Incorporating sampling uncertainty in the geospatial assignment of taxa for virus phylogeography

Scotch M, Tahsin T, Weissenbacher D, O’Connor K, Magge A, Vaiente M, Suchard MA, Gonzalez-Hernandez G. Incorporating sampling uncertainty in the geospatial assignment of taxa for virus phylogeography. Virus evolution. 2019 Jan;5(1):vey043. doi:10.1093/ve/vey043

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Abstract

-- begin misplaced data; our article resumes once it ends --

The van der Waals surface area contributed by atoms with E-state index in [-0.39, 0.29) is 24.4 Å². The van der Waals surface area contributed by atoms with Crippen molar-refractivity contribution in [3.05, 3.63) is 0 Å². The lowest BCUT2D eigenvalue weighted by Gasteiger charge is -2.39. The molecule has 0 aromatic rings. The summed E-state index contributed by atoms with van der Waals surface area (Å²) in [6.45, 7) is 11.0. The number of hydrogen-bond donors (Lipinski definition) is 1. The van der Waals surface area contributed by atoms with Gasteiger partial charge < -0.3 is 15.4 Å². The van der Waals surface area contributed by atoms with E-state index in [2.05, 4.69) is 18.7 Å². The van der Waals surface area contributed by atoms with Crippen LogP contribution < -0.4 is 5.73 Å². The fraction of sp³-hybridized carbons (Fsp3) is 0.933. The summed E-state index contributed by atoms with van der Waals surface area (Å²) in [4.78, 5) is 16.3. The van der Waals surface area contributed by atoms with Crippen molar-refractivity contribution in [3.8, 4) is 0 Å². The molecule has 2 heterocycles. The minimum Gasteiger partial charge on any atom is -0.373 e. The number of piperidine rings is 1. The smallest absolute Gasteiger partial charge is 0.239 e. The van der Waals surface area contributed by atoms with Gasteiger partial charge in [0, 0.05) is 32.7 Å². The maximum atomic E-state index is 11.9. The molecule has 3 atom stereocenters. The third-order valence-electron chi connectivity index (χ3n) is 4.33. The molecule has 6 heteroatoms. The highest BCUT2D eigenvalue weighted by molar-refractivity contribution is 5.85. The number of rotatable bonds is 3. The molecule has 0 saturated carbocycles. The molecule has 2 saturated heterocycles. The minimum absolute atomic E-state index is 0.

Discrete phylogeography using software such as BEAST considers the sampling location of each taxon as fixed; often to a single location without uncertainty. When studying viruses, this implies that there is no possibility that the location of the infected host for that taxa is somewhere else. Here, we relaxed this strong assumption and allowed for analytic integration of uncertainty for discrete virus phylogeography. We used automatic language processing methods to find and assign uncertainty to alternative potential locations. We considered two influenza case studies: H5N1 in Egypt; H1N1 pdm09 in North America. For each, we implemented scenarios in which 25 per cent of the taxa had different amounts of sampling uncertainty including 10, 30, and 50 per cent uncertainty and varied how it was distributed for each taxon. This includes scenarios that: (i) placed a specific amount of uncertainty on one location while uniformly distributing the remaining amount across all other candidate locations (correspondingly labeled 1030, and 50); (ii) assigned the remaining uncertainty to just one other location; thus ‘splitting’ the uncertainty among two locations (i.e. 10/90, 30/70, and 50/50); and (iii) eliminated uncertainty via two predefined heuristic approaches: assignment to a centroid location (CNTR) or the largest population in the country (POP). We compared all scenarios to a reference standard (RS) in which all taxa had known (absolutely certain) locations. From this, we implemented five random selections of 25 per cent of the taxa and used these for specifying uncertainty. We performed posterior analyses for each scenario, including: (a) virus persistence, (b) migration rates, (c) trunk rewards, and (d) the posterior probability of the root state. The scenarios with sampling uncertainty were closer to the RS than CNTR and POP. For H5N1, the absolute error of virus persistence had a median range of 0.005–0.047 for scenarios with sampling uncertainty—(i) and (ii) above—versus a range of 0.063–0.075 for CNTR and POP. Persistence for the pdm09 case study followed a similar trend as did our analyses of migration rates across scenarios (i) and (ii). When considering the posterior probability of the root state, we found all but one of the H5N1 scenarios with sampling uncertainty had agreement with the RS on the origin of the outbreak whereas both CNTR and POP disagreed. Our results suggest that assigning geospatial uncertainty to taxa benefits estimation of virus phylogeography as compared to ad-hoc heuristics. We also found that, in general, there was limited difference in results regardless of how the sampling uncertainty was assigned; uniform distribution or split between two locations did not greatly impact posterior results. This framework is available in BEAST v.1.10. In future work, we will explore viruses beyond influenza. We will also develop a web interface for researchers to use our language processing methods to find and assign uncertainty to alternative potential locations for virus phylogeography.